I would have leached
you would have leached
he/she/it would have leached
we would have leached
you would have leached
they would have leached
ThesaurusAntonymsRelated WordsSynonymsLegend:
Noun1.leach - the process of leaching
natural action, natural process, action, activity - a process existing in or produced by nature (rather than by the intent of human beings); "the action of natural forces"; "volcanic activity"
Verb1.leach - cause (a liquid) to leach or percolate
remove, take away, withdraw, take - remove something concrete, as by lifting, pushing, or taking off, or remove something abstract; "remove a threat"; "remove a wrapper"; "Remove the dirty dishes from the table"; "take the gun from your pocket"; "This machine withdraws heat from the environment"
2.leach - permeate or penetrate gradually; "the fertilizer leached into the ground"
dribble, trickle, filter - run or flow slowly, as in drops or in an unsteady stream; "water trickled onto the lawn from the broken hose"; "reports began to dribble in"
3.leach - remove substances from by a percolating liquid; "leach the soil"
remove, take away, withdraw, take - remove something concrete, as by lifting, pushing, or taking off, or remove something abstract; "remove a threat"; "remove a wrapper"; "Remove the dirty dishes from the table"; "take the gun from your pocket"; "This machine withdraws heat from the environment"

leach

verb extract, strain, drain, filter, seep, percolate, filtrate, lixiviate (Chemistry) Minerals leach from the soil much faster on cleared land.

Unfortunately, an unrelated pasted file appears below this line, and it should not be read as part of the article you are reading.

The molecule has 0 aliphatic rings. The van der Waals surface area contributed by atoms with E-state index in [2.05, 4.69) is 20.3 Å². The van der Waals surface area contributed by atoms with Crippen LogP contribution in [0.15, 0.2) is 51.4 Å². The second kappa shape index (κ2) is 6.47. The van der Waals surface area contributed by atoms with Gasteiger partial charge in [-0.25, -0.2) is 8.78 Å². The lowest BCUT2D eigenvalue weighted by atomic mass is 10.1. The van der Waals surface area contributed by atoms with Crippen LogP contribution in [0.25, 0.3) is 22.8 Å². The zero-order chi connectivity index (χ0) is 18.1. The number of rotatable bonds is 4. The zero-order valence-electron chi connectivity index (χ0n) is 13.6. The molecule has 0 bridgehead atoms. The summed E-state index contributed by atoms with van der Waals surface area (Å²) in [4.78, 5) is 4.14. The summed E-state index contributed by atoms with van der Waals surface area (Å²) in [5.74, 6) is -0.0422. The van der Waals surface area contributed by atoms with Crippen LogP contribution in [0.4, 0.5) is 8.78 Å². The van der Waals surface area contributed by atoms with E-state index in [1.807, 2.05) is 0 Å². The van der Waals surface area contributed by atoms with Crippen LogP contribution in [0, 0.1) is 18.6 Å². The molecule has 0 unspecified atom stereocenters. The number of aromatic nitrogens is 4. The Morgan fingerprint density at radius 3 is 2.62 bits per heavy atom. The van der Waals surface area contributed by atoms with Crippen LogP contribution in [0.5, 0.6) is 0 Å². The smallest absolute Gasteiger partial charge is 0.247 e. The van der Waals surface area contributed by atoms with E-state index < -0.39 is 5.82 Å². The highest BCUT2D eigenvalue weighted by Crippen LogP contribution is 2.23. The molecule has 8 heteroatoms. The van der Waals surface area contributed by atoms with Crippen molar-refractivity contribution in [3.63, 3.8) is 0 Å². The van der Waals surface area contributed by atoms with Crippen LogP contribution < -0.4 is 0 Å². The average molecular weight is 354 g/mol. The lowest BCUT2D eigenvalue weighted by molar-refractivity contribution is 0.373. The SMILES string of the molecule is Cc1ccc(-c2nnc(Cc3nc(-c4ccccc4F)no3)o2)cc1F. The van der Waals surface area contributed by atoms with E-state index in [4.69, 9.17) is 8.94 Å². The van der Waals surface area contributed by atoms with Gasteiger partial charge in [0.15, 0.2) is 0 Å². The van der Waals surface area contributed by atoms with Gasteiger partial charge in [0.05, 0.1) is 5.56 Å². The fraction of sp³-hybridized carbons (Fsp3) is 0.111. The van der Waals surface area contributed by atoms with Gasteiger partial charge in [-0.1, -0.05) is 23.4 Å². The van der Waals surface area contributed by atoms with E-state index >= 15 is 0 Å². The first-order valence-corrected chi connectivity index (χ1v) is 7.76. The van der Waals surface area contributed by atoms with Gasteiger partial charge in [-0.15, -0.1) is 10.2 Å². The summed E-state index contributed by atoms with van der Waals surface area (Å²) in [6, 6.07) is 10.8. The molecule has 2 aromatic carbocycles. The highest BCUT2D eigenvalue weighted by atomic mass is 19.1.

leach

verb
To flow or leak out or emit something slowly:
Translations

leach

[liːtʃ]
A. VTlixiviar
B. VIlixiviarse

leach

vt(durch)filtern; (= extract)auslaugen
References in classic literature ?
But he looked across a million years, at two mad creatures who had slipped the leach of the generations and who were back in the darkness of spawning life ere dawning intelligence had modified the chemistry of such life to softness of consideration.
George Leach, sir," came the sullen answer, and the boy's bearing showed clearly that he divined the reason for which he had been summoned.
Nobody walks away looking good, not Adam James, Craig James, Leach, the University, or the Tech alumni -- the majority of whom supported Leach - who care nary a wit of how Leach was successful, only that he was the winningest coach in Tech football history and put the program on the college football map.
However, the BHA has imposed strict conditions on Leach, 39, who voluntarily stood down from his position at Greystoke last April after being charged in connection with the laying of ten of the yard's runners between December 2005 and July 2006.
Leach will replace retiring president Tex Boggs, who has held the post for the past 20 years.
The preliminary column leach test results detailed below suggest that the geology of the Toromocho orebody is particularly suited to an initial heap leach operation followed several years later by flotation concentration, which the Company expects could be built largely from cash flow generated by the heap leach operation.
Leach is careful not to oversimplify Hughes's character either by romanticizing him or underestimating him.
Leach was elected to the National Service Foundation Board in August 1978 and was elected Secretary-Treasurer of the Foundation in 1983.
Giuseppe Morchio, Fiat chief executive, has been asking Mr Leach to join Fiat for some time but now having left Ford, Mr Leach is now likely to join the loss-making car giant.
In response, Leach says he's blocked off access to the 1,000-square-foot platform and torn down the steps leading to the overhead walkway.
As Leach points out, the timing couldn't have been much worse.
Ninety in May, Leach has been making pots for 71 years: and he certainly conveys life himself.